The World from Berlin: German Economic Success 'On Shaky Ground'
Strong growth was measured for Germany's economy in 2011, but slight contraction in the final quarter of the year has experts warning that recession could lie ahead. Troubled by the ongoing euro crisis, German editorialists on Thursday urge lawmakers to keep a deeper downturn at bay.
Germany's healthy domestic consumption will carry the nation through a downturn, experts predict.
Though new statistics released on Wednesday showed strong economic growth in Germany for 2011, a slight contraction at the end of the year has prompted fears that Europe's largest economy could experience a recession this year.
Averaged throughout the year, growth of gross domestic product (GDP) was a "very robust" 3 percent. But the Federal Statistical Office's preliminary estimate for the final quarter registered a foreboding 0.25 percent contraction. Economists have warned that the shrinkage was likely to continue into the first quarter of 2012, but many are still optimistic that Germany will recover in the second half of the year.
President of the Federal Statistical Office Roderich Egeler said that much of the growth in 2011 had been driven by domestic investment and private consumption, which rose by 1.5 percent, the highest jump in five years. Indeed, domestic consumption will continue to sustain the German economy for the rest of the year, Kai Carstensen of the Munich-based Ifo Institute told tabloid Bild on Thursday. "It will protect us from bigger problems," he said.
Despite the expected downturn, many experts still forecast positive growth for the coming year. The Cologne Institute for Economic Research (IW) forecast a GDP increase of 0.6 percent, while Allianz predicts it will rise by 1 percent.
The German Economy Ministry was also optimistic, saying on Wednesday that thanks to the thriving domestic economy, a "marked weak phase is currently not likely."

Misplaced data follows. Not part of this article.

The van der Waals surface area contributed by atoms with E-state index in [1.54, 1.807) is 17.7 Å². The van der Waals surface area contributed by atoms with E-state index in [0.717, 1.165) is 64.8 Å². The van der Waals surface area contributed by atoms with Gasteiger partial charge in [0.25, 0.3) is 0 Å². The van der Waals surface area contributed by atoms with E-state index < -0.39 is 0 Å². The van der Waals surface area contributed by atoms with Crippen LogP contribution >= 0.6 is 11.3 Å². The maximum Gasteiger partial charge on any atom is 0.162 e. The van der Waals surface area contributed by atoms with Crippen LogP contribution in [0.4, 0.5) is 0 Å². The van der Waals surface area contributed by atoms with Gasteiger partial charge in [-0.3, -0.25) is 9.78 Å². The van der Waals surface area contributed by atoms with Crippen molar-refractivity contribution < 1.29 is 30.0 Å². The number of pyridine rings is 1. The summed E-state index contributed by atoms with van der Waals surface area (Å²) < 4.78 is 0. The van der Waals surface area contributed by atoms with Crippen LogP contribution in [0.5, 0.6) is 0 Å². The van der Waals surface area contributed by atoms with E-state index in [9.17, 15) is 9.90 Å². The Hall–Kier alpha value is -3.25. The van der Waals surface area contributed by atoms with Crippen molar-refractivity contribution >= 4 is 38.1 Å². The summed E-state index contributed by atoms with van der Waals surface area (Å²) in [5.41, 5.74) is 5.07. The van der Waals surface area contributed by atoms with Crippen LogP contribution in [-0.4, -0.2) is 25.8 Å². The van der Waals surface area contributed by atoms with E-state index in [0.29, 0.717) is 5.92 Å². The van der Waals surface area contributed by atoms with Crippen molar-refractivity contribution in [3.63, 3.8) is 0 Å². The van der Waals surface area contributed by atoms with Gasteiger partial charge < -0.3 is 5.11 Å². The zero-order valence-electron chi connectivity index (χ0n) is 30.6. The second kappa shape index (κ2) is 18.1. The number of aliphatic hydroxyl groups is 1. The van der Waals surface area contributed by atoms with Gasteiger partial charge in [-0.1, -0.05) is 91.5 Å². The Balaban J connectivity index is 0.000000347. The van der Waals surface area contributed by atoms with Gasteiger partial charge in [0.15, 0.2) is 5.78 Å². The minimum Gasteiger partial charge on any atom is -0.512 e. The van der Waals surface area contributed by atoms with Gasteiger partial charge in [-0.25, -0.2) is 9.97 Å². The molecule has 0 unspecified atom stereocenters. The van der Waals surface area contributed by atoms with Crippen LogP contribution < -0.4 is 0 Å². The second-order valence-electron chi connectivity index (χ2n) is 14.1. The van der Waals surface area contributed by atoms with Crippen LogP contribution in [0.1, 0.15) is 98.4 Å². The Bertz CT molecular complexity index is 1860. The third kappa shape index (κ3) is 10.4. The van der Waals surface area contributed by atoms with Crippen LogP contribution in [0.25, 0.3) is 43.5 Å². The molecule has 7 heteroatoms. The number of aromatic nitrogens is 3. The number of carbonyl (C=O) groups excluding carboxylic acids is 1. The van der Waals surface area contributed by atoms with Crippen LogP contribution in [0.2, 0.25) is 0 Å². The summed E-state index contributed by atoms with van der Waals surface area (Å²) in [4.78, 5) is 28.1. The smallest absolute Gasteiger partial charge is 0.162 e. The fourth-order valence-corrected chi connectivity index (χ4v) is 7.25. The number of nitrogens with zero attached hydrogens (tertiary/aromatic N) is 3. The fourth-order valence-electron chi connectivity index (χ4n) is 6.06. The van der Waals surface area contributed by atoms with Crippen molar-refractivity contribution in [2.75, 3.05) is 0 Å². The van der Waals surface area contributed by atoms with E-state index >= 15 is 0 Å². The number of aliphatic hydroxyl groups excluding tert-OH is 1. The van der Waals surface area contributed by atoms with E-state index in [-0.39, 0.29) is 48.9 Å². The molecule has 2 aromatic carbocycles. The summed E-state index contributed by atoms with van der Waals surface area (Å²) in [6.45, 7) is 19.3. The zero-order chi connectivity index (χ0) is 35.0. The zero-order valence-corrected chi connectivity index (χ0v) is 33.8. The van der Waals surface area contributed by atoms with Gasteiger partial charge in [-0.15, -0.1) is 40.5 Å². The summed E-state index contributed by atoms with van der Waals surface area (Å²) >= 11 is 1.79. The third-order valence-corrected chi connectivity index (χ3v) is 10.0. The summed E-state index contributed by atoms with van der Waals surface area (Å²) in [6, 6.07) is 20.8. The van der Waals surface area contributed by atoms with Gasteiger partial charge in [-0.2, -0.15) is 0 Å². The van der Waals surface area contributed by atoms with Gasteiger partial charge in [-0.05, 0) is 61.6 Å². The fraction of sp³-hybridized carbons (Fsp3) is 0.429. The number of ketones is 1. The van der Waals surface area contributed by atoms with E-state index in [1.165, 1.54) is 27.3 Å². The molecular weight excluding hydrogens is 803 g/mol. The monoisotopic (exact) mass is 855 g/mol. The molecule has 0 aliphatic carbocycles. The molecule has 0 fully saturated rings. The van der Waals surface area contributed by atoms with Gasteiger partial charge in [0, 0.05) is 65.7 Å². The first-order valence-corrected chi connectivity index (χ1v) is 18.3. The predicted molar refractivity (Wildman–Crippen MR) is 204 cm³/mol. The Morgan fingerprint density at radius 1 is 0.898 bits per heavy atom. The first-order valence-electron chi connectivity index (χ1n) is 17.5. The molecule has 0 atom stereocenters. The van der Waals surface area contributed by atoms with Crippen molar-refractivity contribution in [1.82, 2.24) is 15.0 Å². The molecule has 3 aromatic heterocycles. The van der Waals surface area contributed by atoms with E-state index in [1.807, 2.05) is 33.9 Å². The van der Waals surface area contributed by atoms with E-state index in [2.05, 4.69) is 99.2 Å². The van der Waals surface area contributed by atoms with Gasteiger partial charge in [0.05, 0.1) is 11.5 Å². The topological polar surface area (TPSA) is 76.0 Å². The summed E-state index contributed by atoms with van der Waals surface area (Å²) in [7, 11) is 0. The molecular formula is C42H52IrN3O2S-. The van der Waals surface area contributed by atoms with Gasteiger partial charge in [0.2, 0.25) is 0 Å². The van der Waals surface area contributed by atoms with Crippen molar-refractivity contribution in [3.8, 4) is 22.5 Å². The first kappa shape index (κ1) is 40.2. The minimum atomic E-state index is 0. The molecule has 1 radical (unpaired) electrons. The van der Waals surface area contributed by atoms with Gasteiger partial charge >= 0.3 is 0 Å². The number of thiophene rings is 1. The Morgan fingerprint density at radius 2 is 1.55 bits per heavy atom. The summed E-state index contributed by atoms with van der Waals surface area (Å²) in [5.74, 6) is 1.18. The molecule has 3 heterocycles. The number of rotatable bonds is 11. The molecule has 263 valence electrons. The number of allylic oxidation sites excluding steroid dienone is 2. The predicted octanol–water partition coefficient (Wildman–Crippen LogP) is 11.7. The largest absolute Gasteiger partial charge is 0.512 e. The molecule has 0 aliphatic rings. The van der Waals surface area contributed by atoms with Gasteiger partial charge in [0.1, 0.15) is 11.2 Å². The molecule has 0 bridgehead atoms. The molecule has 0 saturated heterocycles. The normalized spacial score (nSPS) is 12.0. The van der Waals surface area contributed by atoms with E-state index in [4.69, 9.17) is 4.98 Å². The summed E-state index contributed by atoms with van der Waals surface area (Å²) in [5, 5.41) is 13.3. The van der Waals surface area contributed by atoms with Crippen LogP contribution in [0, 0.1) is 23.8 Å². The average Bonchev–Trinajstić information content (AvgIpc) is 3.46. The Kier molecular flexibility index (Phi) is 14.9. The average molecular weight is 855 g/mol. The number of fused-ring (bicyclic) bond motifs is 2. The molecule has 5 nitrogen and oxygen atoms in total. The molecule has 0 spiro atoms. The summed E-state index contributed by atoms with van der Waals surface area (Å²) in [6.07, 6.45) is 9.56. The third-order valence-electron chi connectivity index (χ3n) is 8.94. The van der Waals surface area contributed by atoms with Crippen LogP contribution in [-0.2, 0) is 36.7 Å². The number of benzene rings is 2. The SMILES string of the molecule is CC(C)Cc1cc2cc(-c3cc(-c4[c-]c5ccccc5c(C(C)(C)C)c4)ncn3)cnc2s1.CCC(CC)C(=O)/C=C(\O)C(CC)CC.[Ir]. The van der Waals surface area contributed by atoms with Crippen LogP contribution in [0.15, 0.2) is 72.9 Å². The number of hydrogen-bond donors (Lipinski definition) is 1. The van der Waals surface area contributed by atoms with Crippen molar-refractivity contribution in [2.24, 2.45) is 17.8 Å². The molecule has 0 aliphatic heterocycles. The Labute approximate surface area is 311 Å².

Hard Times Ahead for Europe
Other recent economic indicators suggest that 2012 will be rough for Europe as a whole, which will also prove challenging for Germany. On Thursday the Ifo Institute predicted that a short recession would hit the euro zone. GDP for the 17 member states shrank by an estimated 0.3 percent in the fourth quarter of 2011, and will likely contract again by 0.2 percent in the first quarter of 2012, it said.
The downturn is likely to cause problems for Germany's strong export industry, with some 40 percent of exports going to other EU countries. Simon Junker, an expert with the German Institute for Economic Research (DIW), told news agency AP on Wednesday that thanks to the euro-zone crisis, both imports and exports were likely to slow down.
"Germany's strongly export-driven economy will not be able to elude the slowdown of the global economy," Junker said. "Especially German exports will suffer from the euro-zone crisis." But if Europe's leaders "manage to quickly and credibly contain the crisis," there is no reason not to be optimistic for the future, he added.
On Thursday German commentators seemed to revel in their country's overall economic success for 2011, but some warned that maintaining it would be difficult.
The left-leaning Berliner Zeitung writes: